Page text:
Two major mesothelioma clinical trials have failed to reach their goals, but several new promising trials have recently opened. AstraZeneca’s tremelimumab and Bayer’s anetumab ravtansine have both reported setbacks in recent weeks. Fortunately, there are still many more promising ongoing trials for mesothelioma patients.
2 Recent Mesothelioma Trial Setbacks
Anetumab Ravtansine – Bayer
Anetumab ravtansine failed to delay disease progression in mesothelioma patients in a recent clinical trial. The trial was for patients whose disease had progressed after first-line treatment and needed a second-line option.
In the trial, patients received either anetumab ravtansine or a chemotherapy drug called vinorelbine. Neither Bayer nor its collaborators ImmunoGen and MorphoSys have released data from the trial about either drug.
Although this trial didn’t meet its goals, Bayer still has hope and is continuing to investigate the benefits of this drug in other cancers. Anetumab ravtansine may even be included in future mesothelioma trials. The National Cancer Institute may soon investigate its effectiveness when combined with Merck’s Keytruda.
Tremelimumab – AstraZeneca
In a recent clinical trial, tremelimumab failed to improve overall survival in mesothelioma patients when compared with a placebo. This trial used tremelimumab as a second-line treatment to improve overall survival in pleural and peritoneal mesothelioma patients.
Patients in this trial either received tremelimumab or a placebo treatment through an IV. This was a double-blind study so neither the researchers nor the patients knew who was receiving a placebo or the treatment.
The median overall survival for the tremelimumab arm of the trial was 7.7 months. The placebo arm performed similarly with a median overall survival of 7.3 months. Despite similar performance, patients in the tremelimumab arm experienced more serious side effects. 65% of patients in the tremelimumab arm experienced serious side effects compared to 48% of patients in the placebo group.
New Trials Bring New Hope
Several new trials have opened recently and are now recruiting new patients. These clinical trials are testing the newest and most innovative treatment options for mesothelioma patients. Some of the newest mesothelioma trials are listed below.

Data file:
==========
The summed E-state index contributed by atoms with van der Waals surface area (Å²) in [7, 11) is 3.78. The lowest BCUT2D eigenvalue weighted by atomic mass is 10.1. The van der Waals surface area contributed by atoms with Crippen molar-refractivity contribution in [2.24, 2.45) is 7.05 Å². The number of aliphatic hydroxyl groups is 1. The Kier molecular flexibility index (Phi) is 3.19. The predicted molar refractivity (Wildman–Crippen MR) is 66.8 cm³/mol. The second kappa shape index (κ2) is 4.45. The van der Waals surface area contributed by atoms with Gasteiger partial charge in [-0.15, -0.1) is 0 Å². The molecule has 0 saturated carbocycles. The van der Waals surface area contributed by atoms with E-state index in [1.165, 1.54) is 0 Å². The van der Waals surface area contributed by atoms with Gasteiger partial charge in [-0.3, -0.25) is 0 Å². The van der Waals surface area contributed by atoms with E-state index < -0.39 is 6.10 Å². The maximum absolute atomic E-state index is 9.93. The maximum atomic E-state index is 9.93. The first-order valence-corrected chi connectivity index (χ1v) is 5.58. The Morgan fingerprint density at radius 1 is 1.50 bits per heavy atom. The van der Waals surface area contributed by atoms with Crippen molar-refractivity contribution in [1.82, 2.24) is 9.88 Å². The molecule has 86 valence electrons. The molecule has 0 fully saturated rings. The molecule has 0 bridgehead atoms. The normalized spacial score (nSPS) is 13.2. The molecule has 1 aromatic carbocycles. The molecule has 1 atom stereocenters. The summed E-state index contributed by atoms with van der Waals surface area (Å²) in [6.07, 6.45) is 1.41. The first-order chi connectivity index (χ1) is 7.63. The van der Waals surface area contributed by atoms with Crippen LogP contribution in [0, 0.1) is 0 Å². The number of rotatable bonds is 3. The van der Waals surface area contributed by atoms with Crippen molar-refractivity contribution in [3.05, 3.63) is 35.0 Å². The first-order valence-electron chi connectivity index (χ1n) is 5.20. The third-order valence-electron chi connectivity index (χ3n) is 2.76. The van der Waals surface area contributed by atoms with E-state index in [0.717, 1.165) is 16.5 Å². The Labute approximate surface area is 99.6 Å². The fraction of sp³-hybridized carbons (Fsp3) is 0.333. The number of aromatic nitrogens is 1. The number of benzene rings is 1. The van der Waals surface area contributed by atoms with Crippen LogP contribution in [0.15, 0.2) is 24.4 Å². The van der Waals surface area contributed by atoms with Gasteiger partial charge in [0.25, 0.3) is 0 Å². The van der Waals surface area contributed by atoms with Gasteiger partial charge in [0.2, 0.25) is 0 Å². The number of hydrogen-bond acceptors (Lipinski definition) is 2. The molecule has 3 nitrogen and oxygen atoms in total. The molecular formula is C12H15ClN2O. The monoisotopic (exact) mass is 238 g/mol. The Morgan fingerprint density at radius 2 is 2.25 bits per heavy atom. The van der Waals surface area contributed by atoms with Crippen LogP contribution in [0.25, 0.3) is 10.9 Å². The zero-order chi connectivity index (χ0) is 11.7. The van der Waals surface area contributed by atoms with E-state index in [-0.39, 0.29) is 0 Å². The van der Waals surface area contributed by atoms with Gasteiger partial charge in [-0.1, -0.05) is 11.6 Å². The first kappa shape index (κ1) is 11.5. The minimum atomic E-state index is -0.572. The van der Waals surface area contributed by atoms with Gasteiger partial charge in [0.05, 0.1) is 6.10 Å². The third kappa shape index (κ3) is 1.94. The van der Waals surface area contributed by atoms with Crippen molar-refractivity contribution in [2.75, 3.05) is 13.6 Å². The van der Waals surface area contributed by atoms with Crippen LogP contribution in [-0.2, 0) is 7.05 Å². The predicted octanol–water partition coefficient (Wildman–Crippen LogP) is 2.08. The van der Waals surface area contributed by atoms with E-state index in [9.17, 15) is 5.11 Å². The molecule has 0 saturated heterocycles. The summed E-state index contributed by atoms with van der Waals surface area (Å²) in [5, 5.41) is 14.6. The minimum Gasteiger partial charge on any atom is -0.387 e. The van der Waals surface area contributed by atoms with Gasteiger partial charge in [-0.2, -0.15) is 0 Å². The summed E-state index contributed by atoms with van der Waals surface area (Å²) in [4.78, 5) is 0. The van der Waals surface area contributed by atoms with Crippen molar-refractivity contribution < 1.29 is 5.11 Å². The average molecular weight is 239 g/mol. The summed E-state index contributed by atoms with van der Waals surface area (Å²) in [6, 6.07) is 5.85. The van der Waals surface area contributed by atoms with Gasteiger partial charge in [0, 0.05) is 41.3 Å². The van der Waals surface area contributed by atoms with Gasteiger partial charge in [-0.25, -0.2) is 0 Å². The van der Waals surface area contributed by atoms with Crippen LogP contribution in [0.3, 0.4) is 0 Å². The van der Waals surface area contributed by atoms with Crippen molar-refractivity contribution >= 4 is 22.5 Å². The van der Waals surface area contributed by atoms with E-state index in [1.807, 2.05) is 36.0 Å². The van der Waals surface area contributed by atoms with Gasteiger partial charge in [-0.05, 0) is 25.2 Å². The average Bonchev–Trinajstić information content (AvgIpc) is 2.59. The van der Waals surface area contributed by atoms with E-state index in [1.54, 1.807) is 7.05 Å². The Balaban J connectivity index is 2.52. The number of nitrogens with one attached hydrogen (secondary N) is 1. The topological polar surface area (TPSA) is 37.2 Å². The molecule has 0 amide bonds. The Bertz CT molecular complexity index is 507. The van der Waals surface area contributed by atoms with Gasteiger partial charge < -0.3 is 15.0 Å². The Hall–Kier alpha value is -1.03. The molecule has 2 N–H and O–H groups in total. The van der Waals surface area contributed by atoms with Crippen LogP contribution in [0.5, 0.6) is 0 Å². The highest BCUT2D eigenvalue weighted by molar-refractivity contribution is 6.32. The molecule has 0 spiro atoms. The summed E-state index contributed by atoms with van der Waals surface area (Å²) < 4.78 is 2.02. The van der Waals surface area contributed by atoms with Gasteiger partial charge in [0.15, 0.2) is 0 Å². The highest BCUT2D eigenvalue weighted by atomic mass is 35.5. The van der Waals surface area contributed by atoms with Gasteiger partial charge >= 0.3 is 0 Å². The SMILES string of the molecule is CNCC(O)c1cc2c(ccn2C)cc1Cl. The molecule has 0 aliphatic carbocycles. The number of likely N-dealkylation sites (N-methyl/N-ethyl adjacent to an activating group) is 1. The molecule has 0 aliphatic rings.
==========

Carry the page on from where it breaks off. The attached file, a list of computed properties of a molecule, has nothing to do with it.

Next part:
CRS-207 + Keytruda
This trial is for: pleural mesothelioma patients who have not had success with previous treatments.
Both CRS-207 and Keytruda (pembrolizumab) have impressive reputations for treating mesothelioma. Researchers believe they may be able to work together to treat pleural mesothelioma.
Keytruda is one of the better known cancer immunotherapies and has been FDA approved to treat several other cancers. In an ongoing study, Keytruda has reduced cancer size in 14 out of 25 pleural mesothelioma patients.
CRS-207 is still experimental for all cancers but has had incredible results. In an ongoing trial, CRS-207 achieved disease control in 94% of pleural mesothelioma patients.
Atezolizumab + Bevacizumab
This trial is for: patients with rare solid tumors including pleural and peritoneal mesothelioma whose cancer is inoperable.
Atezolizumab and bevacizumab work in very different ways to treat cancer. Researchers hope that the combination of these two strategies will result in a quality cancer treatment.
Atezolizumab works by blocking a protein called PD-L1. This protein allows cancer cells to hide from the immune system. By blocking PD-L1, atezolizumab gives the immune system the ability to fight the cancer cells.
Bevacizumab can stop tumors from forming blood vessels. Tumors need these blood vessels to receive oxygen and nutrients. Bevacizumab can slow tumor growth and spread by preventing the tumor from creating blood vessels.
Adcetris for CD30+ Patients
This trial is for: patients with mesothelioma in any primary site and with any cell type who express the CD30 protein.
Patients in this trial will receive the investigational drug adcetris. This trial is to test the safety and efficacy of the drug.
Adcetris works in two ways: as a targeted therapy and as a chemotherapy. As a targeted therapy, adcetris disrupts cancer cell division by targeting CD30. As a chemotherapy, adcetris attacks quickly replicating cells, including cancer cells.